Friday, December 27, 2013

Limitations to Negotiation: Lack of Empathy


Oppositional Behaviors

A very primitive negotiating strategy is pure opposition.  The baseline assumption is that all parameters are separate, one-dimensional "fixed pies".

Picture a 100 foot length of rope.  If you got a long piece then I, by necessity, must accept a shorter piece.

Every item on the table devolves to a win-lose confrontation.  There are no shades of gray.  Contrast is absolute.

The fix

One way to overcome oppositional thinking is to build empathy.  One way to build empathy is to role-play.

I favor having the Reps take turns staying in their own role and having the other Rep role-play as the stakeholder(s) the in-role Rep must answer to.

An example in the industrial world would be for the Labor Rep to role-play the COO or CFO or Shareholder while the Management Rep stays in-role.  Then they would trade places with the Labor Rep staying in-role and the Management Rep role-playing a represented employee.


Empathy building fails when not buttressed by Mythical Fixed Pie.

In the example above, Labor might "demand" reimbursement for gym fees as one of the issues that bubbled up from the floor.  After the empathy building exercise the Labor Rep might propose some low out-of-pocket cost accommodations (like a walking trail) to support physical fitness.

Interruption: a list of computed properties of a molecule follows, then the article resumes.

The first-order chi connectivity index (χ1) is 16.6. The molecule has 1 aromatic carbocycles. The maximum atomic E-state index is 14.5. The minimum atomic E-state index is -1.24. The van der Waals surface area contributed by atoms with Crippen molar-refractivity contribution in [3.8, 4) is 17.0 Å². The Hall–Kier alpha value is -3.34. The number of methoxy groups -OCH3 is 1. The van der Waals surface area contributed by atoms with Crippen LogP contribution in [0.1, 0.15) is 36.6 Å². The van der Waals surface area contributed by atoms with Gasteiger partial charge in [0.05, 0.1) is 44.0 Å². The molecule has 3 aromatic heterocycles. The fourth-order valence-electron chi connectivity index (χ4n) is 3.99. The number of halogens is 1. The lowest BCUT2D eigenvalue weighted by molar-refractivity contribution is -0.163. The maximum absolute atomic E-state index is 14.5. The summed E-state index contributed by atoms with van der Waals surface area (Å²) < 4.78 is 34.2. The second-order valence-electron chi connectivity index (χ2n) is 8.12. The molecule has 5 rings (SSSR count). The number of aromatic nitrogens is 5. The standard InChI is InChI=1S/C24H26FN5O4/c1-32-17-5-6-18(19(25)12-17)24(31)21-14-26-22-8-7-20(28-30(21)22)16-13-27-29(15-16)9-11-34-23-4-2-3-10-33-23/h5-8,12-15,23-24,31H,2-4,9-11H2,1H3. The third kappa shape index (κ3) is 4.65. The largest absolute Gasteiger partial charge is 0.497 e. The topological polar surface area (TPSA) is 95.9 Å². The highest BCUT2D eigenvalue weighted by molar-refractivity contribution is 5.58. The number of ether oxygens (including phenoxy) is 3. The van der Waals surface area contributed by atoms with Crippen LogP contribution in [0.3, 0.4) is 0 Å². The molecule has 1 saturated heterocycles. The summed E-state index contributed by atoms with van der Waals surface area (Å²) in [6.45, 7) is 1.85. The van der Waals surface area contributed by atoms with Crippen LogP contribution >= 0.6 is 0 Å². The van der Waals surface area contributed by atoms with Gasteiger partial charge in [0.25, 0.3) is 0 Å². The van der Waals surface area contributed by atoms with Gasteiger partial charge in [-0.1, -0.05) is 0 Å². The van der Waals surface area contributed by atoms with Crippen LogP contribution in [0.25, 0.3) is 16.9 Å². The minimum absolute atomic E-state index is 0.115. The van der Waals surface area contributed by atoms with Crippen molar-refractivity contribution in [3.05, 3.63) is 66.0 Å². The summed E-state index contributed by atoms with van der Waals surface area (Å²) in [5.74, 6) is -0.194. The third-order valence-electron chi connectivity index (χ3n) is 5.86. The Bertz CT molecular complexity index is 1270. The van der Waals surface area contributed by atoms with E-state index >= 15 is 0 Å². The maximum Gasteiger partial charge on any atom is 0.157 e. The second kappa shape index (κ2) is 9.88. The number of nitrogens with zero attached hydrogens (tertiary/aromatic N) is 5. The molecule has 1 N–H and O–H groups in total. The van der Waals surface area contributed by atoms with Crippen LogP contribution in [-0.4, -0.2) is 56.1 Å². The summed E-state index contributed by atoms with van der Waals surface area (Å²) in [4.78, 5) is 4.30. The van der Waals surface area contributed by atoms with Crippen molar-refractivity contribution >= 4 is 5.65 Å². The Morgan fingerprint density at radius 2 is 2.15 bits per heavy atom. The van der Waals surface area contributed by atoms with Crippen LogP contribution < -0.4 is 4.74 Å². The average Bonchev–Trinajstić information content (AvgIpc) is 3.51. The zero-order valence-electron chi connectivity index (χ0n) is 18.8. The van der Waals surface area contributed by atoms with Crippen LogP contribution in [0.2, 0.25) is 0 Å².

In a similar way, Management might propose supplementing with temporary workers during periods of peak vacation demand in exchange for other operational flexibilities.

Another concern is that emotional investment can lock things up.  A walking-trail will be seen as a "loss" if constituents start adjust their budget based on the expectation of gym fee reimbursement.


Many teenagers go through a phase of oppositional, low-empathy negotiation.  After all, it is a primitive method.

The role-play proposal is one way to project the nuts-and-bolts of your value map into your child's head.  It forces them to think about the pressures and limitations of the adult world they must navigate in just a few years.

And it will refresh your memory of the importance of "cool" and the absolute necessity of conforming to the uniform of the tribe.

* Inspired by Heuristics in Negotiation, Limitations to Effective Dispute Resolution by Bazerman and Neale. 

No comments:

Post a Comment

Readers who are willing to comment make this a better blog. Civil dialog is a valuable thing.